This five-part series on Arkansas Razorbacks head volleyball coach Jason Watson will serve to introduce him to Razorback fans, alumni, and the community. We’ll cover his extensive volleyball background, his plans on how to build a winning culture, how he’ll engage the community, his vision of leading the program back to the NCAA Tournament, and building his staff. Let’s get started.
FAYETTEVILLE, Ark. – Jason Watson isn’t perfect – in fact, he’ll be the first person to proudly tell you so. He’ll also tell you that he doesn’t know everything, and he won’t pretend that he does, either.
This unique quality – embracing imperfection and using it as a catalyst for learning and growth both personally and professionally – is what drives Watson to achieve and experience success. It also shapes how he interacts with and develops student-athletes into world-class volleyball players.
His philosophic and process-based approach toward coaching are precisely why senior Arkansas athletic administrators view Watson as a true hiring coup for the Razorbacks. Granted, Watson has an impressive head coaching resume: 200 career wins, seven NCAA Tournament appearances, 20 All-Conference and five AVCA All-American selections. But, it’s Watson’s understanding of the human condition, rejection of outcomes-based coaching, and soft-spoken but intellectual approach toward the game of volleyball that led the Razorbacks to convince him to leave an established program at Arizona State University in a competitive volleyball conference and assume a similar helm here at Arkansas.
Watson’s passion for constant learning and growth, as well as the opportunity to lead a volleyball team in a rising conference with tremendous recruiting potential are the leading factors that led him to accept the Razorbacks’ head coaching offer earlier this year.
“I had a nice situation at ASU,” Watson said. “But an opportunity to be at a state’s flagship institution, a chance to play within a historic facility like Barnhill Arena that we can call our own, and all of the university’s resources that help support coaches and student-athletes are all nice win-win situations for me and my family. I like to put my signature on things and grow and develop student-athletes, and I like to challenge myself and be a little uncomfortable. I think growth comes from all of that, so I feel humbled to be the volleyball coach here. Every day I come in to work is a humbling experience.”
Hailing from Homebush, Australia, a suburb of Sydney about ten miles from the city’s iconic Opera House, Watson’s journey in volleyball began with a dream common among young Aussies: To play cricket for Australia.
“It turns out I wasn’t very good at cricket,” Watson said. “So, I had to find something else. I got into volleyball in the seventh grade because it was very popular in Homebush. I went into the sport and fell in love with it, especially the team and tactical components. I really enjoyed who I was with at the time, along with my coaches, and it just went from there.”
When one door closes, others open. For Watson, those open doors would eventually lead toward a successful head coaching career after playing men’s volleyball as an All-American student-athlete at Brigham Young University.
Assistant coaching stints at Arkansas State, Kansas State, and Montana State would follow. And, in 2005, Watson would experience tremendous success at BYU, where he earned Mountain West Conference Coach of the Year honors during his first season with the Cougars. Later at ASU, he took an underachieving, but promising program to the NCAA Tournament in each of his final four seasons with the team.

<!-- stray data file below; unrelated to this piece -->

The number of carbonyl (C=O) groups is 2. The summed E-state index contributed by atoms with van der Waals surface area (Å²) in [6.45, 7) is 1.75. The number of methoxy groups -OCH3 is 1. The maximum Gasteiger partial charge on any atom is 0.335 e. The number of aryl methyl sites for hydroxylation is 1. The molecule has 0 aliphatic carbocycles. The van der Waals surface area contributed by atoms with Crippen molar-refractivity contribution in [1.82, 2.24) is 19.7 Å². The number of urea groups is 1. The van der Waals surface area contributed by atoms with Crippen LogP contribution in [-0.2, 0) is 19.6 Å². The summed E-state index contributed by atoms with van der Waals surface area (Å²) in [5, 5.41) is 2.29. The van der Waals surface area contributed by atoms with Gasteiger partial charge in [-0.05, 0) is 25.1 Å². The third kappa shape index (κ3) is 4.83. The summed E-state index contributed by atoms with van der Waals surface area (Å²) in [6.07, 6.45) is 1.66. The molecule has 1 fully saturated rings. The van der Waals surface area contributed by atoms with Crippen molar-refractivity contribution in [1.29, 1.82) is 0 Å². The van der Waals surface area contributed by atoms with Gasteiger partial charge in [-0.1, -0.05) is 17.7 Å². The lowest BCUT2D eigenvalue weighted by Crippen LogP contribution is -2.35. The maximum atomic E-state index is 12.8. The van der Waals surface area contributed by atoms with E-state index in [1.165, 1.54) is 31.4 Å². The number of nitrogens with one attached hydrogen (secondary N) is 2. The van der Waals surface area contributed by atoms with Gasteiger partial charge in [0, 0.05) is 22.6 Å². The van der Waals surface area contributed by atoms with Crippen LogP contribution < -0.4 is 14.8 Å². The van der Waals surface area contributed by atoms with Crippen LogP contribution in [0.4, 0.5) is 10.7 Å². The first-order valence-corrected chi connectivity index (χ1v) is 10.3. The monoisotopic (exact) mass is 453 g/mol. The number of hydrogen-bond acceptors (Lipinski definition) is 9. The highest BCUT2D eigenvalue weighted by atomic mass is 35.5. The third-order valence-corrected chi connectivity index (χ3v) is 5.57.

“During my interview process, there was a picture being painted that it’s time for volleyball at Arkansas,” Watson said. “I was told, ‘It’s time for [the Razorbacks] to make an investment; it’s time for us to do something.’ As we talked more and more, I felt this could be really special. My wife and I left Fayetteville thinking, ‘How can I not take this job and be a part of this?’ This could be better than my already great situation and that was very important to me. I didn’t want to just leave [ASU] for anywhere – I wanted to leave for a place that could be better. The pieces are all here for that to happen.”
His latest challenge in Arkansas is to now take charge of the program and replicate the success he’s experienced in Provo, Utah and Tempe, Arizona. He’s one of the best in the business and he already has a plan in motion: He intends to tweak instead of rebuild; lead, but not dictate; and reject perfection.
“In our gym, we have a lot of players who want to be perfect,” Watson said. “They want to be perfectionists and that’s not possible. You can’t be perfect. Nobody’s played a perfect game of volleyball. But what is possible, is for you to give perfect effort and channel that effort toward making changes, fixing mechanics and all the processes we’re striving for right now. That’s the only thing we’re telling [our student-athletes] they can’t be … they can’t be perfect.”
With his impressive credentials, positive outlook, and solid strategy for how to make Razorback Volleyball perennial NCAA Tournament contenders, Watson seems to be the right man for the task on hand.
“I don’t have all the answers,” Watson said. “But I’m committed to finding out better ways of doing things and finding answers to questions.”
The next installment of Introducing: Jason Watson will explore how he’s working on creating a new, winning culture for Razorback Volleyball.